Coming off of the huge success that was Tales of Xillia, there were a lot of high expectations for the sequel, and Bandai Namco's hype machine certainly didn't help things. With trailers and screenshots suggesting a darker, edgier version of the Tales series than what we're used to, there was a lot of great potential. Unfortunately, the hype betrayed the actual state of the game. With a weak, contradictory story, an awful mission structure, and an absolutely pitiful amount of actual new content to explore, Tales of Xillia 2 turned out to be little more than a cheap, quick cash-in about a character who had none. Because of that, it is RPGamer's biggest letdown of 2014.
Sword Art Online: Hollow Fragment is a textbook example of one aspect of a game dragging the rest down with it. In this case it is the downright atrocious localization. Spelling mistakes and awful grammar are all over this thing, and even serve to make certain side parts of the game nigh incomprehensible. Considering the popularity of the anime series that inspired the title, even in the West, it's shocking that such a lackluster effort was given over to the game. Perhaps it was just unlucky enough to be considered a licenced cash grab by the powers that be. Admittedly, the overall plot never seems like a stunner, but for a game with such a big reliance on character interactions there's no excuse for how things are handled. There is actually a very good game beneath the frequently impossible to understand text, and it looks like the series will still have the fanbase to warrant further games coming out in English. However, it's so hard to look back at this title without being disappointed in how it turned out and thinking how much better it could've been if just some effort was given to its localization.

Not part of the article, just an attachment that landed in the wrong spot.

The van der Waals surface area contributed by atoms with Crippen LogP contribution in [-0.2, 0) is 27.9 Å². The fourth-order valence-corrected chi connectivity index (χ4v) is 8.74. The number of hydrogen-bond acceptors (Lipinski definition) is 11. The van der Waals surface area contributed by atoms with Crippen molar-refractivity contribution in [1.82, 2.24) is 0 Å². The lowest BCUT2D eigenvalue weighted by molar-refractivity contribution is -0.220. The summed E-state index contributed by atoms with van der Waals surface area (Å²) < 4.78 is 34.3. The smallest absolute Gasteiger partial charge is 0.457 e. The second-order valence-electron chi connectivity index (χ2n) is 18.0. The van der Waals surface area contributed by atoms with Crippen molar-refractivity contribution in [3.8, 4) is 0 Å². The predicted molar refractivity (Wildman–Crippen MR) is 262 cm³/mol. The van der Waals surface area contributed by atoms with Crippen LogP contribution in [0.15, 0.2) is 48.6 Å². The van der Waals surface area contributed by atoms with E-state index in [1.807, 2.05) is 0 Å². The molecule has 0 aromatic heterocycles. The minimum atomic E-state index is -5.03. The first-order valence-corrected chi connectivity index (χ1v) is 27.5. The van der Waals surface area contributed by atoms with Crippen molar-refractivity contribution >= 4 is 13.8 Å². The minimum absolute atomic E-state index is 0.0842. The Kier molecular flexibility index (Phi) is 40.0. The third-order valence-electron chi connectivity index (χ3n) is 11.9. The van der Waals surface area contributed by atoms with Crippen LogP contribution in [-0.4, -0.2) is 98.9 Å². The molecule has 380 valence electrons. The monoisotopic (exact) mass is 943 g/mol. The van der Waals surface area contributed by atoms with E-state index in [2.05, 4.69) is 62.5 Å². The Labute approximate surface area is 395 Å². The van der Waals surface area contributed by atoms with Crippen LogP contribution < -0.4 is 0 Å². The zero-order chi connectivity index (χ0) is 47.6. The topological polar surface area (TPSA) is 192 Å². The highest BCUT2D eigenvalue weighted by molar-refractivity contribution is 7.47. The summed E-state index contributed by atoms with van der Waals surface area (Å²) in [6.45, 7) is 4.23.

There are moments where we think we may have been a bit too hard on Lightning Returns: Final Fantasy XIII. Looking back, the few things that stick out most to us about the experience are the positives, namely the excellent battle system and thorough degree of customization. Those two elements were enough to keep us invested until the game was completed, but not enough to make us satisfied. This wasn't just an opportunity to close out the Lightning Saga — it was an opportunity to right the wrongs of the game's predecessors. The original Final Fantasy XIII is not a bad game, but it suffers from issues in its narrative execution and character development. Instead of rectifying those issues, Final Fantasy XIII-2 further complicates the narrative and its mythos. Worse, the characters that are so in need of further development are either shoved to the background or packaged as DLC. Lightning Returns was a perfect venue to clear the air, give all primary characters their due, and close out this ill-fated trilogy on good terms. Unfortunately, Lightning's final outing doesn't rise to that challenge.
by Adriaan den Ouden, Alex Fuller, Trent Seely